Amazon.com, Inc. (AMZN) under EU Watchdog’s Scanner for Its Luxembourg Tax Deals

Amazon.com, Inc.

Amazon.com, Inc. (NASDAQ:AMZN) is the latest technology giant to fall under the scanner of EU Watchdog, as the European regulators investigate the tax arrangements of the company with Luxembourg. The online retailer has joined the likes of Apple Inc (NASDAQ:AAPL) and Starbucks Corporation (NASDAQ:SBUX) facing similar tax probes.

The primary area of investigation is to identify any additional state aid that the online retailer received against the state aid rules of the European regulators, although neither Amazon nor Luxembourg commented over the inquiry. According to the commission, Amazon.com, Inc. (NASDAQ:AMZN) got special tax ruling for its Luxembourg subsidiary, Amazon EU Sarl, which allowed the unit to pay royalty to the parent company, hence reducing its tax liabilities. In fact, the company had an additional advantage over its competitors by paying lower taxes.

Amazon.com, Inc.

In most of the cases, companies found guilty in such tax probes are required to pay fine equivalent to the financial aid it received in the process.

Earlier, the iPhone-maker Company, Apple Inc (NASDAQ:AAPL), became a part of EU tax probe under which Apple was accused of pressurizing the Irish government to offer special tax privileges and hence enjoyed an advantage over the local players. If found guilty in the investigation, the iPhone make might end up paying up to €1 billion in tax settlements and EU can even end the low-tax benefits it enjoys in Ireland.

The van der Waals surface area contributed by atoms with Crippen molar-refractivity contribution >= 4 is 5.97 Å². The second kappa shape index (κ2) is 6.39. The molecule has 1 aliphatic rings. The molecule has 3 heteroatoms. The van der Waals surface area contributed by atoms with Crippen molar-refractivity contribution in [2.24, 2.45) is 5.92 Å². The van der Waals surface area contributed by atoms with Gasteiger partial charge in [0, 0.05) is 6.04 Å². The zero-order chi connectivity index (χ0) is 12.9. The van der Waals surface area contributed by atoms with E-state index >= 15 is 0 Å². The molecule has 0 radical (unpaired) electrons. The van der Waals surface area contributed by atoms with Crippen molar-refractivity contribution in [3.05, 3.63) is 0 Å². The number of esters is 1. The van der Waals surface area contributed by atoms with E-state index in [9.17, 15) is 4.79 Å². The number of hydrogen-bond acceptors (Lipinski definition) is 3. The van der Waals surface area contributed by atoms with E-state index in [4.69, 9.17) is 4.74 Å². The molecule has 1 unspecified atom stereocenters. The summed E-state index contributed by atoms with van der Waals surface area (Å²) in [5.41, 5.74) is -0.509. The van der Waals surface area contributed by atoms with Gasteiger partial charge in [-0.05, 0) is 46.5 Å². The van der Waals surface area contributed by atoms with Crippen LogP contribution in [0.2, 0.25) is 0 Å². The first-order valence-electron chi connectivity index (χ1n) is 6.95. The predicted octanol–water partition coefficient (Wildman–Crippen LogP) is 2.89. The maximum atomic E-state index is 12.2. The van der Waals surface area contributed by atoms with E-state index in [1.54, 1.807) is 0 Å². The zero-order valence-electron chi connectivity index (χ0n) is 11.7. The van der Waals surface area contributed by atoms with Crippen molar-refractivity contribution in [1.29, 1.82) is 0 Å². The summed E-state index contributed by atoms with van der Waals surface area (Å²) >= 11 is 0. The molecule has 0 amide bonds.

In addition to the current EU tax probe, Amazon.com, Inc. (NASDAQ:AMZN) is facing a lawsuit from its own employees demanding remuneration for the time they spend in waiting lines. According to the workers, the screening process takes up to 30 minutes every day during which the workers couldn’t carry phones or any other media devices for entertainment. Therefore, the workers are demanding payment for the time considering that they have no useful purpose solved during the period. The Supreme Court is likely to hear the proceedings starting October 8 and give a judgment accordingly.

This article has been written by Prakash Pandey.

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